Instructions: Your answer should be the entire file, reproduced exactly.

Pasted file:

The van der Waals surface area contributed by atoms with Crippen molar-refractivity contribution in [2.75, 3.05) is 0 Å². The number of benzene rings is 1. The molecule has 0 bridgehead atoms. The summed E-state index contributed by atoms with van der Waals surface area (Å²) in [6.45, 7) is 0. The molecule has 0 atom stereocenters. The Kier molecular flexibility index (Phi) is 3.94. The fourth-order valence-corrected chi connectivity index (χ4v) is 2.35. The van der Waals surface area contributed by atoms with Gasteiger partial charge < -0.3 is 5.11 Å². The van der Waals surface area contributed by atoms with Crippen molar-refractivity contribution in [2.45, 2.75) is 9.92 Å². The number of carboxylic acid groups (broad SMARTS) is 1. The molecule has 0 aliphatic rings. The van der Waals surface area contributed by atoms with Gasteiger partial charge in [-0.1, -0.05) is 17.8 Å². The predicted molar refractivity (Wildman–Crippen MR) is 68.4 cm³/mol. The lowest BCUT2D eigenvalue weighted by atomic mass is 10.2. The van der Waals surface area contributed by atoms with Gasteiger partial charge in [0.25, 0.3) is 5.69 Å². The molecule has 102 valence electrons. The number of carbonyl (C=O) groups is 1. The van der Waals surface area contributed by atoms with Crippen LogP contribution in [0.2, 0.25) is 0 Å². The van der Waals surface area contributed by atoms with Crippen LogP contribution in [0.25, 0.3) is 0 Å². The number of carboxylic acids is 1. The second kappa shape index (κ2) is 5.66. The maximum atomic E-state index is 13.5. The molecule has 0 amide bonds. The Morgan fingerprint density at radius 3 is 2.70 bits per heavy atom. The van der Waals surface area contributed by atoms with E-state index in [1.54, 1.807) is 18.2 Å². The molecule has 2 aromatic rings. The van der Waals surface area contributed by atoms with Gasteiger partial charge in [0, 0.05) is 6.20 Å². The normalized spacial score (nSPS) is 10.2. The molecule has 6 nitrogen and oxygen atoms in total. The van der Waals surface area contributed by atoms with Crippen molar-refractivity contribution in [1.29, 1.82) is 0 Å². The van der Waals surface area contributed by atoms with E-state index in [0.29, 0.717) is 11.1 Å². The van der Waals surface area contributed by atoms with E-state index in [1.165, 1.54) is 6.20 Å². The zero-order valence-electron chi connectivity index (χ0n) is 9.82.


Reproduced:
The van der Waals surface area contributed by atoms with Crippen molar-refractivity contribution in [2.75, 3.05) is 0 Å². The number of benzene rings is 1. The molecule has 0 bridgehead atoms. The summed E-state index contributed by atoms with van der Waals surface area (Å²) in [6.45, 7) is 0. The molecule has 0 atom stereocenters. The Kier molecular flexibility index (Phi) is 3.94. The fourth-order valence-corrected chi connectivity index (χ4v) is 2.35. The van der Waals surface area contributed by atoms with Gasteiger partial charge < -0.3 is 5.11 Å². The van der Waals surface area contributed by atoms with Crippen molar-refractivity contribution in [2.45, 2.75) is 9.92 Å². The number of carboxylic acid groups (broad SMARTS) is 1. The molecule has 0 aliphatic rings. The van der Waals surface area contributed by atoms with Gasteiger partial charge in [-0.1, -0.05) is 17.8 Å². The predicted molar refractivity (Wildman–Crippen MR) is 68.4 cm³/mol. The lowest BCUT2D eigenvalue weighted by atomic mass is 10.2. The van der Waals surface area contributed by atoms with Gasteiger partial charge in [0.25, 0.3) is 5.69 Å². The molecule has 102 valence electrons. The number of carbonyl (C=O) groups is 1. The van der Waals surface area contributed by atoms with Crippen LogP contribution in [0.2, 0.25) is 0 Å². The van der Waals surface area contributed by atoms with Crippen LogP contribution in [0.25, 0.3) is 0 Å². The number of carboxylic acids is 1. The second kappa shape index (κ2) is 5.66. The maximum atomic E-state index is 13.5. The molecule has 0 amide bonds. The Morgan fingerprint density at radius 3 is 2.70 bits per heavy atom. The van der Waals surface area contributed by atoms with E-state index in [1.54, 1.807) is 18.2 Å². The molecule has 2 aromatic rings. The van der Waals surface area contributed by atoms with Gasteiger partial charge in [0, 0.05) is 6.20 Å². The normalized spacial score (nSPS) is 10.2. The molecule has 6 nitrogen and oxygen atoms in total. The van der Waals surface area contributed by atoms with Crippen molar-refractivity contribution in [1.29, 1.82) is 0 Å². The van der Waals surface area contributed by atoms with E-state index in [0.29, 0.717) is 11.1 Å². The van der Waals surface area contributed by atoms with E-state index in [1.165, 1.54) is 6.20 Å². The zero-order valence-electron chi connectivity index (χ0n) is 9.82.